Cathedral of the Incarnation, RC
Nashville, TN

Pilcher Op. 819 2/17 (1914)
A W Brandt 2/22 (1978) Rebuild/enlarge
Milnar 2/25 (1999) Rebuild/enlarge

8' Open Diapason
8' Rohr Flute
8' Gemshorn
4' Octave
4' Flute d'Amour
2' Principal
1 1/3' Larigot
IV Mixture
Unison Off


16' Bourdon
8' Stopped Diapason
8' Salicional
8' Voix Celeste tc
4' Principal
4' Harmonic Flute
2 2/3' Nazard
2' Spitz Principal
2' Spill Flute
1 3/5' Tierce tc
8' Cornopean
8' Orchestral Oboe
Unison Off


16' Subbass
16' Lieblich Gedeckt SW
8' Principal
8' Bourdon (ext)
4' Principal (ext)

Source: Ken Stein

Incarnation is the third cathedral for the diocese. The first cathedral, Holy Rosary, was located on the present site of the Tennessee State Capitol; it was demolished. The second cathedral, St. Mary's (now St. Mary's of the Seven Sorrows), was completed in 1847 at what is now Fifth and Charlotte Avenues.

Construction of the present Cathedral complex began in 1907. The rectory was first to be build, followed by the school (now St. Albert Hall) and finally the church, itself, which was completed in 1914. Construction of the Cathedral began in 1910 with the erection of the bell tower. About $500,000 later, the church was completed and dedicated on July 26, 1914. The design of the church is based on St. Martin's-on-the-Hill in Rome; the bell tower is similar to that of St. Damase Church in Rome.

The first major renovation was undertaken in 1937. The original hardwood floor was replaced by one made of an asphalt and rubber composite. The clerestory windows, the major source of natural light, were replaced with painted art glass. A vestibule was added so that there was a 'weather lock' between the street and nave. The color scheme of the nave was changed to darker colors. The sanctuary was enlarged and a large sacristy added. The Angelus prayer was inscribed on the upper walls under the windows and an Angelus bell was added to the church tower. New lighting was added, as well as other mechanical changes that were necessary by that time.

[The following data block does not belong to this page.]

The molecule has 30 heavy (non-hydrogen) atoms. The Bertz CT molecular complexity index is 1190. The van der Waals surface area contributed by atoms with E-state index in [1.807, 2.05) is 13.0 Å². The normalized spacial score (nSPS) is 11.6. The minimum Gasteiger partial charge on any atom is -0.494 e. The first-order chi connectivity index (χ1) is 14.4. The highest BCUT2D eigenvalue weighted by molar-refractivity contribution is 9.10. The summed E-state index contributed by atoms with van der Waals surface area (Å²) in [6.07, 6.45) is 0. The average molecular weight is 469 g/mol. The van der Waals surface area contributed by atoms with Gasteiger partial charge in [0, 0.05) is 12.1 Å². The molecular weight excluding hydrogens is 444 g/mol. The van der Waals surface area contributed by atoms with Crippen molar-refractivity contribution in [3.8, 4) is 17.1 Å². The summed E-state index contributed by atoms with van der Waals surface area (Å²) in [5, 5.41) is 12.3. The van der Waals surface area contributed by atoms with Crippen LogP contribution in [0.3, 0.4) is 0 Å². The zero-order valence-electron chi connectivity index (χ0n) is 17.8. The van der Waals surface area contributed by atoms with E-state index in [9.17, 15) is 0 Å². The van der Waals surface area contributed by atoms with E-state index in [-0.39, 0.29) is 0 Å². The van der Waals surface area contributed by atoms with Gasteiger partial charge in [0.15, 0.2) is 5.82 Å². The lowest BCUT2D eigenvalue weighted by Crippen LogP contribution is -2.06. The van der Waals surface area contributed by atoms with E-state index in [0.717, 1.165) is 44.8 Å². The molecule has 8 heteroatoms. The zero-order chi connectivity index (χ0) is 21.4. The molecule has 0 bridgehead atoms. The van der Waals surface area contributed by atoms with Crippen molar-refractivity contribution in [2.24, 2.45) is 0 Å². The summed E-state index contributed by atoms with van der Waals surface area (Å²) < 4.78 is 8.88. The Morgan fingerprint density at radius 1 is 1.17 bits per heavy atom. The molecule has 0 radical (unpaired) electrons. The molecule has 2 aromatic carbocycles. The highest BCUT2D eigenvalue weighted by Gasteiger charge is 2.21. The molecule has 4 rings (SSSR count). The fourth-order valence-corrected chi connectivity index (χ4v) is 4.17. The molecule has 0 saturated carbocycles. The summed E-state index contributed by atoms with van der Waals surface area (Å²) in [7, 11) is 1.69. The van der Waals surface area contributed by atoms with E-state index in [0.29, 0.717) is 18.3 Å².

The second major renovation occurred in 1987, at which time the nave was closed for eight months while work was accomplished. Since the darkened look of the nave was no longer appreciated, new clerestory windows with prismatic glass were put into place and the entire nave was repainted in soft, bright contemporary colors. The dark oak pews were refinished in a lighter stain. The sanctuary was extended a further ten feet. The floor covering was replaced with a new tile floor from Switzerland and Crossville; thousands of tiles were cut to provide the desired effect. The Baptistry was moved to the north end of the main aisle for liturgical and symbolic reasons and a pool added. The tabernacle was moved to a new Eucharistic Chapel in the main body of the church; a companion chapel was changed into the Chapel of Reconciliation, leading to the Reconciliation Room, itself.

The first known organ was Pilcher Op. 819, a two-manual of seventeen ranks installed in the gallery in 1914. In 1978, A. W. Brandt rebuilt and enlarged the organ to twenty-one ranks. In 1999, the Milnar Organ Company again rebuilt and enlarged the organ - this time to twenty-three ranks.